Unlike she was to any woman else
In Thebes, so dear to high and low! Now sleeps
That figure (swine it snuffing when we saw
It first) ne'er to awake again.

JVe. Let 's hence.

This work will anger more the king. Thus foiled
His mandate, breed it may annoying hints,
Until his palace with contention sounds.
But go to her at once, then go to him.
Come, come! delay answers effect not well.

Exeunt Nearchus and Officer.

Is. Now, think of it! — so warm of late, now cold!
Her virtues turned to a sad monument!
Oh, would it were not so! . . . Desert me not,
O strength! I would have thee support these limbs
E'en to the green spot where she lies. But how
Is this? Frailty with crippled gait is here
Instead, when I should hasten to her corse —
Ah, there should go all out of breath, and cast
Me down, and weep affliction out. She gone.
My father gone, my brothers gone, and I



THE DAUGHTEBS OF (EDIPUS. 117

Alone — these things possession have. A numb
Sensation steals, as poppy's dreamy fume,
Arousing then depressing efforts made.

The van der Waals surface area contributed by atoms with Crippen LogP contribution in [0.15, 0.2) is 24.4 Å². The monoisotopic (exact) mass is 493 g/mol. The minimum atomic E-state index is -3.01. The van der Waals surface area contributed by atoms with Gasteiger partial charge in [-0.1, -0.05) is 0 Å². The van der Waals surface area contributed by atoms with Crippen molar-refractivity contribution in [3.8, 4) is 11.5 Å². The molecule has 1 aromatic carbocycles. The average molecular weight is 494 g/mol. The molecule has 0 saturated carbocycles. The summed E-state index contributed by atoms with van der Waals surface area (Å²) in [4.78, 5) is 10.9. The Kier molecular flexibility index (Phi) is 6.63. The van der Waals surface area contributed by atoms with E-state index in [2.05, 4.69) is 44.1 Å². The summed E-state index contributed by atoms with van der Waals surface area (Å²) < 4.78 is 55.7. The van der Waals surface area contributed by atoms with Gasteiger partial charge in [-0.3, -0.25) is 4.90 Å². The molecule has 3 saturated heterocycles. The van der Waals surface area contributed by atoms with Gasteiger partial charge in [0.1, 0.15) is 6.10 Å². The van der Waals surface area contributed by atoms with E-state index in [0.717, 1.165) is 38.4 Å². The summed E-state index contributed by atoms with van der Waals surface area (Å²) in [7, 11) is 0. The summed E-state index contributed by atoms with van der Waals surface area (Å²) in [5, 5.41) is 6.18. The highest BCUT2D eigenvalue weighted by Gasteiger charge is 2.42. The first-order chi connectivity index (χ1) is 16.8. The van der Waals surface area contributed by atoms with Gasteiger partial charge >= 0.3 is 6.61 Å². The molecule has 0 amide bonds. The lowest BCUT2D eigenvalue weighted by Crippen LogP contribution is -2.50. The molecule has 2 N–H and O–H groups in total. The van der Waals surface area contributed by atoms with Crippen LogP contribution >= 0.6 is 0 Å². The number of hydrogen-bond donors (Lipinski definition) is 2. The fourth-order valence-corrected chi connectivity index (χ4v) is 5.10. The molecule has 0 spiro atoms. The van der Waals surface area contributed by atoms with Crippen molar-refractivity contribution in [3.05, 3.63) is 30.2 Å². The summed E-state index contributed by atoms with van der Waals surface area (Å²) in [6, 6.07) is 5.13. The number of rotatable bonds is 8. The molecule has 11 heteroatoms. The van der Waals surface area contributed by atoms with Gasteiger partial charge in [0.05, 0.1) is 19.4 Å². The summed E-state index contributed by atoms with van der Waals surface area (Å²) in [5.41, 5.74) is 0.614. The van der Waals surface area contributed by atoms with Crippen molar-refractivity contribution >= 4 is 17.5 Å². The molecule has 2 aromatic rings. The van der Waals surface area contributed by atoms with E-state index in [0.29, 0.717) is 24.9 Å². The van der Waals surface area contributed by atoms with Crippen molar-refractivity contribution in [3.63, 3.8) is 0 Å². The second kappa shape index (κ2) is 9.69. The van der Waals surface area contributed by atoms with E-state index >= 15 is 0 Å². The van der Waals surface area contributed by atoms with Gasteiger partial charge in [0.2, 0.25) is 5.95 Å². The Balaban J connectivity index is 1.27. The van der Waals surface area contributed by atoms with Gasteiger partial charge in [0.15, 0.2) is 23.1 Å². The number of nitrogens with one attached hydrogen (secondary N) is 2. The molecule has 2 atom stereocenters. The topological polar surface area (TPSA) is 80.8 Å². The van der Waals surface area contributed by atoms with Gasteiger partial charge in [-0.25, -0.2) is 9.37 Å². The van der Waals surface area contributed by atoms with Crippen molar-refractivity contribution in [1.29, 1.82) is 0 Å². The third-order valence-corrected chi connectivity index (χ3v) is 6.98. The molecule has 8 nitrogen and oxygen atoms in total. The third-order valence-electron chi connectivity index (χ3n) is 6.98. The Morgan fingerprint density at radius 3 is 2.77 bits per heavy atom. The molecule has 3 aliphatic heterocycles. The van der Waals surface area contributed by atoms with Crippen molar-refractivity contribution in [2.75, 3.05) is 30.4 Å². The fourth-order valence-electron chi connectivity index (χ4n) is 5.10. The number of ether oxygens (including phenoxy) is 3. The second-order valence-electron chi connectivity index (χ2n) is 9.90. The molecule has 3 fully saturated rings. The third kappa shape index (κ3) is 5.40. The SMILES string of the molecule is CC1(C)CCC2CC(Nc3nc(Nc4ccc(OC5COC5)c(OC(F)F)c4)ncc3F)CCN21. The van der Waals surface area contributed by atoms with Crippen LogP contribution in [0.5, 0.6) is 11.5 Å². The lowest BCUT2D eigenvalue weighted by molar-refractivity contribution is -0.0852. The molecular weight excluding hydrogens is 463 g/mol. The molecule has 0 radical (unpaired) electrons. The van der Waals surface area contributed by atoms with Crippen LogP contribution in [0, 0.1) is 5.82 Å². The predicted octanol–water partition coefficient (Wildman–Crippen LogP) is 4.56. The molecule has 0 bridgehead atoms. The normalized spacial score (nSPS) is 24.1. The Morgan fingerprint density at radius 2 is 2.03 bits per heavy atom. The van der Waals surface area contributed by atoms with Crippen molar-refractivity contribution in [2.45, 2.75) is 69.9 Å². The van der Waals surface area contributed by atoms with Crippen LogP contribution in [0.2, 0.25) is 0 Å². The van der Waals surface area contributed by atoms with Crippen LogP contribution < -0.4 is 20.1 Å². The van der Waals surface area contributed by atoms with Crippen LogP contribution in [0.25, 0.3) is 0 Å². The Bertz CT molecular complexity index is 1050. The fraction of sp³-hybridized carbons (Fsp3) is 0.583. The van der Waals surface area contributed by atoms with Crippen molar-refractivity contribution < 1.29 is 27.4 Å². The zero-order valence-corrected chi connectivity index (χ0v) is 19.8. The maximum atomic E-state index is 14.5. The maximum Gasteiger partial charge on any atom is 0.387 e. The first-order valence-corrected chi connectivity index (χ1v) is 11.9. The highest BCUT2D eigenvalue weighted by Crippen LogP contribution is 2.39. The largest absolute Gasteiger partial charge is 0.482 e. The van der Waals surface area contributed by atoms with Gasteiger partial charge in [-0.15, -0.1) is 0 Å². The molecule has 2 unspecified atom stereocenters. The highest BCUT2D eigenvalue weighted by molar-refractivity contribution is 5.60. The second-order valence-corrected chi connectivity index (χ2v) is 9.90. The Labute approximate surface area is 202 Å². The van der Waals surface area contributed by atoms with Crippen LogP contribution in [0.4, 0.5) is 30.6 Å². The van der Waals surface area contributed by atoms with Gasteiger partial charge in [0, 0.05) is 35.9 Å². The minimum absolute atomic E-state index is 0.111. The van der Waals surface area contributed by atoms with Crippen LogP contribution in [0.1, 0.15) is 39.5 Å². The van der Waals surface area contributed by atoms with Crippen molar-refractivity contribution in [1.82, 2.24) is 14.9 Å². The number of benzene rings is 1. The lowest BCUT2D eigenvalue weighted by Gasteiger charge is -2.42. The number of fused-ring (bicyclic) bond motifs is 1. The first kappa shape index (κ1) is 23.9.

That waning would resign. This knot on knot
In woof of present to unweave repels
Less skill than Tate's; but she in distance grim,
For race of CEdipus admonishment.
Is as a thunder-cloud. Then joy is sin
IMien Time atonement for fatality
Invokes, to answer stage by stage unto
The tomb. . . . Antigone, all spectral now,
Thou art so severed from this earth, the loss
Not its, but Ismene's — so much, no gain
From other one existing can restore.
Removing to a bourn, in that reserved
In shadow-land no footstep to invite
Pursuit behind, I would be old more near
To be the path on which, descending now,
Thou art at peace; I would be old, forgot
Youth's weariness, to feel soft tremors come;
The fading day of self into its night
To undulate. . . . But how is this? Oh! Oh!
How sight doth fail! The footsteps halt! I would
Recline somewhere. ^N'ot here. A\Tiere shall I go?
Each sense, how dull! . . . O Antigone, me return!

[She swoons.

THE END.



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Online LibraryWilliam Entriken BailyDramatic poems → online text (page 6 of 6)